As much as I think it’s my job to teach my children, they continue to be my best teachers.

They act as a mirror to how I receive and react to the world around me. My children have taught me not only who I am, but who I aspire to be.

It’s like we’ve grown up together, only they are more mature. Now that they are young adults, I realize the lessons get more profound as they make their way independently in the world.

I’ve seen these two navigate the inevitability of good and evil in a world made more frightening by something as simple as a mobile phone and the internet with tentacles that reach into every aspect of their lives, every day, all the time. The hardest part is recognizing that I cannot keep up with it all, nor can I protect them. It’s their world now.

During a recent trip to Toronto, my daughter and I came upon a protest on the steps of Queen’s Park. About 200 people had gathered. Men chanted and ran about waving flags. Women, adorned with black head scarves, stood before them silently holding up protest signs with messages of injustices, bearing the faces of Hitler, Putin and others.

The public walked by the protest oblivious to the fuss. Just another day in Toronto. But my daughter stopped to take in the scene, trying to make sense of the messages, the juxtaposition of loud men and quiet women. There were many questions brewing in her mind. I needed to have answers.

There is a misunderstanding often attributed to autistic people like my daughter: that they don’t have empathy or can’t express compassion. Not true. They just hide their emotions tightly to prevent being overwhelmed by them.  But my daughter trusts me and I could see in her face that she was trying to process the emotions she was witnessing in the protestors. With sincere concern, she asked me what she, as an observer, was supposed to do at a protest. How could she help these people?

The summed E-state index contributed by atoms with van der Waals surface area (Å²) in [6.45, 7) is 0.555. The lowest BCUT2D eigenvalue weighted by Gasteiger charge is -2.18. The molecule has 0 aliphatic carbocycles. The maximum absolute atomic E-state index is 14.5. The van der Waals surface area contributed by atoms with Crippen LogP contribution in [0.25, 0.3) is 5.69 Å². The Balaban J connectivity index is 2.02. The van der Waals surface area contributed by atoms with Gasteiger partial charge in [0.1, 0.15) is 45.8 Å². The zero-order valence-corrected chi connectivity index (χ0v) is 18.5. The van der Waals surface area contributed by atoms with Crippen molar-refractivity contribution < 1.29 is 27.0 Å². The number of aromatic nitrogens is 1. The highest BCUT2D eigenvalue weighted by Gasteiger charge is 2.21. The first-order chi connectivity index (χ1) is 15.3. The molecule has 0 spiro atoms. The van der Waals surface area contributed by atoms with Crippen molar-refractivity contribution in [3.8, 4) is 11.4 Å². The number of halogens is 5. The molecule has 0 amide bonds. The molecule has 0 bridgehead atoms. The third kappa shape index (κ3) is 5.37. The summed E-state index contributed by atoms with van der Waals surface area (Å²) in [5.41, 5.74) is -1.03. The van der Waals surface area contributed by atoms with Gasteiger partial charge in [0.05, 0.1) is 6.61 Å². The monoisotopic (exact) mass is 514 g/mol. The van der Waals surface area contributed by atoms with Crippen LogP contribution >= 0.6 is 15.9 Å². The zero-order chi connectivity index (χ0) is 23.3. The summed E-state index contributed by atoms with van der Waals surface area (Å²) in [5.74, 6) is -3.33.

With my embarrassingly limited knowledge of international politics, I tried to explain the signs referred to war crimes against humanity. It was a great forum to teach her how fortunate we are to be Canadian, to live in a nation that honours human rights. People come here from other countries for a better life, I explained, but also in hopes that we, as Canadians, will help make the world a safer place. It’s complicated, but it’s also really that simple.

All she had to do to express empathy for the protestors was take the time to witness their messages. That in itself was an act of compassion. Listen. Acknowledge. Educate yourself. Care.

Two weeks later, the United States assassinated Iran’s top military leader. Flight 752 was the target of an Iranian missile, killing 176 people, including 63 Canadians. This wasn’t close to home; this was home. My reaction had to hit home too.

Faith in humanity is a choice. There is good if you look for it, even in tragedy.  I aspire to find it, but more, I aspire to represent it. For me. For her. For this messed up world.

I believe my children will aspire to do the same.

WriteOut of Her Mind